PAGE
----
Watermelon gives up clues to disease resistance

Watermelon gives up clues to disease resistance

The genome sequence of watermelon could dramatically accelerate both breeding of more nutritious, tasty and disease-resistant fruit, and progress on understanding the role of the plant vascular system as an information superhighway.

The genome sequence of watermelon has been published by an international consortium of scientists including researchers at UC Davis. The information could dramatically accelerate both breeding of more nutritious, tasty and disease-resistant fruit, and progress on understanding the role of the plant vascular system as an information superhighway. The watermelon genome sequence was published Nov. 25 in the online version of the journal Nature Genetics.

The genome of the domesticated watermelon contains 23,440 genes, roughly the same number of genes as in humans. The team compared the genomes of 20 different watermelons and developed a first-generation genetic variation map for watermelon. This information allowed them to identify genomic regions that have been under human selection, including those associated with fruit color, taste and size.

Professor William Lucas, chair of the Department of Plant Biology and one of the leaders of the genome project, and colleagues at UC Davis are using the previously published cucumber genome and the newly decoded watermelon genome to explore fundamental questions about the plant vascular system, which carries water and nutrients through the plant. They hope to discover the role played by proteins and RNA species that traffic through the vascular system, many of which are likely to be involved in regulating important agricultural traits.

"Watermelons are a model system for studying the evolution of long-distance signaling processes that occur through the plant vascular system. Knowledge relating to these regulatory mechanisms can be harnessed by breeders to develop watermelons having enhanced properties, including increased water use efficiency, enhanced nutritional value and engineered resistance to pathogens," Lucas said.

The researchers also discovered that a large portion of disease resistance genes were lost in the domestication of watermelon. Breeders ultimately may be able to use the genome information to recover some of these natural disease defenses.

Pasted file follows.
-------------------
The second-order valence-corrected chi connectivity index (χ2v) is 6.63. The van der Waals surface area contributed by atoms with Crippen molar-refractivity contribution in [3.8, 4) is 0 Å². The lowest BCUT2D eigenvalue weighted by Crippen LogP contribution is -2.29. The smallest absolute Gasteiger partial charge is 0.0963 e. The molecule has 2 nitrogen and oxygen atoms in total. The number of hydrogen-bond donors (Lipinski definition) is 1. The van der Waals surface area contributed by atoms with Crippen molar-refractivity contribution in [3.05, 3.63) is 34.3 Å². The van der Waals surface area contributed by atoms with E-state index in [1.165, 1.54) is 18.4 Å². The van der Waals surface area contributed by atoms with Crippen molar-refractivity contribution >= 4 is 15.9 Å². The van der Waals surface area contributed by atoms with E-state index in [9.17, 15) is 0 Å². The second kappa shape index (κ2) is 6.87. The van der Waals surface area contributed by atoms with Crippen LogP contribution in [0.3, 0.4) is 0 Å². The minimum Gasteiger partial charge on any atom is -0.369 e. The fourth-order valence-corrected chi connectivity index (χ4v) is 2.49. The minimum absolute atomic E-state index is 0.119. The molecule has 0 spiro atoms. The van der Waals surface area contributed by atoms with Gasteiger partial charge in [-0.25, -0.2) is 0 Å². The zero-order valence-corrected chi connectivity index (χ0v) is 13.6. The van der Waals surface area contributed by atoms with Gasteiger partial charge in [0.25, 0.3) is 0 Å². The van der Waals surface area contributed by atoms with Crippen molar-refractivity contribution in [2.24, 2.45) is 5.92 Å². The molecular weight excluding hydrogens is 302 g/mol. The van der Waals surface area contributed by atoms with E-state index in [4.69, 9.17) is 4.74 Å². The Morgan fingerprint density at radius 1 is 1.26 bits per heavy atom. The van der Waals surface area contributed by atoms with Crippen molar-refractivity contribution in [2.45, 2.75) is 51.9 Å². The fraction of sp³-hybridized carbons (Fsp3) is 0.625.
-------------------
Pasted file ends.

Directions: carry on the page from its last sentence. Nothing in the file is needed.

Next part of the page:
Believed to have originated in Africa, watermelons were cultivated by Egyptians more than 4,000 years ago, and the fruit was a source of water in dry, desert conditions. They are now consumed throughout the world, with more than 200 varieties in global commercial production. China leads in global production of the fruit, and the United States ranks fourth with more than 40 states involved in the industry.

Despite being more than 90 percent water, watermelons contain important nutrients like vitamins A and C and lycopene, a compound that gives some fruits and vegetables their red and orange color. The fruit also contains citrulline, a novel amino acid that has been reported to have beneficial effects in terms of maintaining a healthy heart.

Institutions collaborating on the project in addition to UC Davis were: Beijing Academy of Agriculture and Forestry Sciences, China; Boyce Thompson Institute for Plant Research, Cornell University; BGI-Shenzhen, China; Fudan University, Shanghai, China; Beijing University of Agriculture, China; Institut National de la Recherche Agrinomique, France; Chinese Academy of Agricultural Sciences, Beijing, China; Beijing Normal University, China; Huazhong Agriculture University, Wuhan, China; University of Bonn, Germany; Xinjiang Academy of Agricultural Sciences, China; Beijing Novogene Bioinformation Technology Co. Ltd., China; U.S. Department of Agriculture, Charleston, S.C.; USDA Robert W. Holley Center for Agriculture and Health, Ithaca, N.Y.; University of Copenhagen, Denmark.

The project was funded by grants from the Chinese, U.S. and French governments.

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